It was Weber’s claim that the emergence of capitalism itself was presupposed by a moral relationship, beginning in the Reformation and connected to a Protestant focus on the temporal, between humans and work: religious practice and duty was exercised in the course of people’s occupation. Not only did this provide a justification for capital accumulation – understood as the fulfilment of a religious vocation – but it also helped to motivate and discipline an increasingly urbanised workforce which carried with it the potential for unrest. Weber’s contention, that people require powerful moral reasons to support capitalism, has been built on in successive decades as capitalist practices have evolved. In contemporary capitalism, entrepreneurship and competition between individuals are naturalised as moral values and, in Boltanski and Chiapello’s critique The New Spirit of Capitalism, embedded in flexible labour systems and networked working practices. Running parallel to this is the increased marginalisation of losers and loss, manifested around the stigmatisation of poverty and debt. Individuals, or often families, are held responsible for the systemic failings of the capitalist system.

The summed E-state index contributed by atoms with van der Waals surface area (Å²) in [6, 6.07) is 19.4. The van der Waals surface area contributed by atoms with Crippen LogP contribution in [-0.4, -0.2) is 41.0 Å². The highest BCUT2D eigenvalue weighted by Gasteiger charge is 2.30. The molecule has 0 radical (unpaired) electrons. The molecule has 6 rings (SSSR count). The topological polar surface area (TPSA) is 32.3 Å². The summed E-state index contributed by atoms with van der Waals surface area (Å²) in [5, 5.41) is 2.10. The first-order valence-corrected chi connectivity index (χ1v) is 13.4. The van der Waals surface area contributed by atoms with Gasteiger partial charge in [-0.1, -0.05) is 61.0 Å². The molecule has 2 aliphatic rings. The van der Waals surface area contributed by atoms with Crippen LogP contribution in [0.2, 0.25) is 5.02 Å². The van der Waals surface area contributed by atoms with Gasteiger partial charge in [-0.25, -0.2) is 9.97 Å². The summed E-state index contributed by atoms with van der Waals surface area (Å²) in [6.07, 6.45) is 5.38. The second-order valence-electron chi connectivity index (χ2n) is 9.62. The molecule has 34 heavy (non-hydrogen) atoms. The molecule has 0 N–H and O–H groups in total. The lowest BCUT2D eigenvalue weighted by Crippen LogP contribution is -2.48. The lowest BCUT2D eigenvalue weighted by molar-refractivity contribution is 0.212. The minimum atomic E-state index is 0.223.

‘Geiz ist Geil’
Moral orders cannot simply be proclaimed and expected to be believed but rather are embedded in complex, often contradictory, sets of cultural norms and practices. Countries such as the USA, Germany and the UK claim a particular moral aversion to debt which framed much of the immediate crisis discourse. Debt was seen as not merely economically irresponsible – stifling economic growth, raising borrowing costs and interest payments on it eating up the national budget – but it was morally irresponsible, saddling future generations with the consequences of this generation’s overspending. For those taking perverse joy (or horror) in large numbers there was a proliferation of ‘debt clocks’, spinning round at apparently alarming rates and showing not just how much the country owed but how much ‘YOUR family owes’.
In the UK, Conservative political rhetoric was infused with a sense of moral purpose in order to justify austerity measures. The moral political economy of crisis was one in which ‘we’re all in it together’, one which would favour ‘hard working British families, benefit the ‘striver’ over the ‘skiver’ and one in which growing debt was seen as a result of profligacy rather than a necessary corollary of bailing out the banks, leading many to proclaim ‘we reaped what we sowed’.